You should have left the house; your an­gry slap was an as­sault

Winnipeg Free Press - Section G - - ENTERTAINMENT - MAU­REEN SCURFIELD

DEAR MISS LONELYHEARTS: I slapped my wife about this time last year (my mom’s birth­day week) and she has never let me for­get it. We’re get­ting up to the an­niver­sary of that fight where she called my mother a drunk and a no-good (pros­ti­tute). It’s time she shut up about it, don’t you think? You tell her for me. I’m sorry to say I gave her a black eye. But, no one gets to call my mother that even if she was hook­ing to put food on the ta­ble. She was left alone with five kids and did her best to raise us the only way she could with no ed­u­ca­tion; she couldn’t read or write. My wife is not the least sorry and calls me an “abuser.” I had to shut her up some­how be­cause she was slic­ing my poor mother to rib­bons. If I hadn’t hit her then and had let her keep on abus­ing my mom, I might have left her and the kids. Is it ever al­low­able to hit an adult who is ver­bally killing you?

Dear Last Re­sort: It’s not OK to as­sault peo­ple; it’s a crime. You should have told your wife off and ex­ited the house. That would have made her think about the hurt­ful things she said, in­stead of turn­ing her fo­cus onto your slug­ging her. In a year, you two have not come to any agree­ment on how wrong it was to hurt each other ver­bally and phys­i­cally. The style of fight you had, did no good at all in re­solv­ing any­thing. Since you’re stay­ing to­gether, call Evolve (204-784-4208), the anger-man­age­ment group run out of Klinic. It is for vic­tims and per­pe­tra­tors of do­mes­tic abuse.

Dear Miss Lonelyhearts: I hate my next-door neigh­bour, who is an up­tight troll. I don’t let my cat out on pur­pose, but some­times she man­ages to sneak past my an­kles and she’s gone. She al­ways heads for the soft, black gar­den earth in the front of this witch’s house. It calls to her lit­tle peabrain like a brand-new toi­let. I can’t en­ter the woman’s yard to grab my kitty as it’s all fenced off and she and I are mor­tal en­e­mies. I have to try to call my cat back with sar­dines and coax­ing words and then the big fat sasquatch comes out of her house and starts yelling and spraying my cat with what looks like in­sect spray, which could kill her. Now she says she has (traps) but I don’t know if I be­lieve her. What can I do about this hor­ri­ble neigh­bour? — Hat­ing her Guts, Win­nipeg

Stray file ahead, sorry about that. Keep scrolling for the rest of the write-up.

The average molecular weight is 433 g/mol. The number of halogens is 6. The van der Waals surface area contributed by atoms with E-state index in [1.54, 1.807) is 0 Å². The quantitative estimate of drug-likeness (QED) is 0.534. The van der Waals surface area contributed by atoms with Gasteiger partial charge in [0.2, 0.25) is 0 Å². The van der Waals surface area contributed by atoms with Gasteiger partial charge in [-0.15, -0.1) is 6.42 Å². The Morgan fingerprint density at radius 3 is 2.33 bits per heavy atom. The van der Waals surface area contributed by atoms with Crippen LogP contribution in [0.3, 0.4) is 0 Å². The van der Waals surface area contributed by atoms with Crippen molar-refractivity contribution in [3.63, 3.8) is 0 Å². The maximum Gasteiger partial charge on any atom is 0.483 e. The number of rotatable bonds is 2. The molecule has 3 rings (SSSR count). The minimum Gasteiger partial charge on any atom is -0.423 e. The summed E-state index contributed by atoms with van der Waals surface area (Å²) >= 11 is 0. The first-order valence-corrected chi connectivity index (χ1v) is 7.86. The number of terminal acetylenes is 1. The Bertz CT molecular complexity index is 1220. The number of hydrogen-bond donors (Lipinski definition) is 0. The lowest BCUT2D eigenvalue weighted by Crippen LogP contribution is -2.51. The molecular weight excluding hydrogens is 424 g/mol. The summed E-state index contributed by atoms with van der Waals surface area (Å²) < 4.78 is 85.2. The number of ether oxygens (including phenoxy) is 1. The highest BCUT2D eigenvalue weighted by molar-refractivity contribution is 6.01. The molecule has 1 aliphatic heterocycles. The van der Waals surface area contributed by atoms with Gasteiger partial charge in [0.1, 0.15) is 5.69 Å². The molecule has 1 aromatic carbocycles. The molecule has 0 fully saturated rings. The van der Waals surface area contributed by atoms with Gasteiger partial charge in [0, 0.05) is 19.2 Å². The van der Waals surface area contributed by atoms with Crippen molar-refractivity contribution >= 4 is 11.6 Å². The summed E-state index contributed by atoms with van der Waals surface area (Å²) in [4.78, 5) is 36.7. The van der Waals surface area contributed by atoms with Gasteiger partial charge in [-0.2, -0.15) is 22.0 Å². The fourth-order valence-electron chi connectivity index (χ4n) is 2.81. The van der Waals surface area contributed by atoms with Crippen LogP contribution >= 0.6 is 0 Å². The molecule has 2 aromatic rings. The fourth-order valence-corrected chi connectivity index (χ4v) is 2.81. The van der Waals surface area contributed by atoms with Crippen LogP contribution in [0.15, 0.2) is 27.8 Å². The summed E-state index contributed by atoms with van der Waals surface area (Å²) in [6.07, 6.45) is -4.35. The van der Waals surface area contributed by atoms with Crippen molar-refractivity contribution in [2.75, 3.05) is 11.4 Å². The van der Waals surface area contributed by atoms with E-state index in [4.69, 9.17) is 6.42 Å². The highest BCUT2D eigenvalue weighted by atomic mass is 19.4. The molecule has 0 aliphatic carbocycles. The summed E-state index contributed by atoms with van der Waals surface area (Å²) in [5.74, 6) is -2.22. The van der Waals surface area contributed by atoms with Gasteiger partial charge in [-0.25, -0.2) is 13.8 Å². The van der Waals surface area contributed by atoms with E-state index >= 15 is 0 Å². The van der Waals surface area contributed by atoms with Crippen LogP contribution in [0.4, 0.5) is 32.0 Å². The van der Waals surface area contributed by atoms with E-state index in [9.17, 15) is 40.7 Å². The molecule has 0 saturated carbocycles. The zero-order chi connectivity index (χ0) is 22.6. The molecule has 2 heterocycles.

Dear Hat­ing: Hat­ing her isn’t work­ing. You could shock her to­tally by giv­ing her a gift of choco­lates and a flower pot full of some­thing pretty on her step and a note of apol­ogy for your cat be­ing so at­tracted to her yard. Tell her you are try­ing your best to keep Kitty home. It’s likely no­body else in your area likes this neigh­bour. Af­ter the shock wears off, she might feel more kindly to­wards you. She might say some­thing crabby like, “You can’t buy me off with flow­ers and choco­lates,” but my guess is she’d cool down and fo­cus on other neigh­bours with crit­ters she doesn’t want in her yard.

Dear Miss Lonelyhearts: I am so “in love” with a cer­tain model that I have her poster duct-taped to my ceil­ing. My mom says it’s dis­gust­ing. I just say she has a dirty mind — and then she runs out of the room. Why doesn’t she cool out? I’m just a nor­mal guy. — What’s Her Prob­lem? St. James

Dear What’s Her Prob­lem: You don’t have to spell it out for your mother by putting the poster on the ceil­ing above your bed. She doesn’t need the vis­ual. Stop push­ing her but­tons. Put the poster of your dream babe on the wall so mom can pre­tend it’s just a pic­ture you like to look at, and maybe smile at. Rr­rright?

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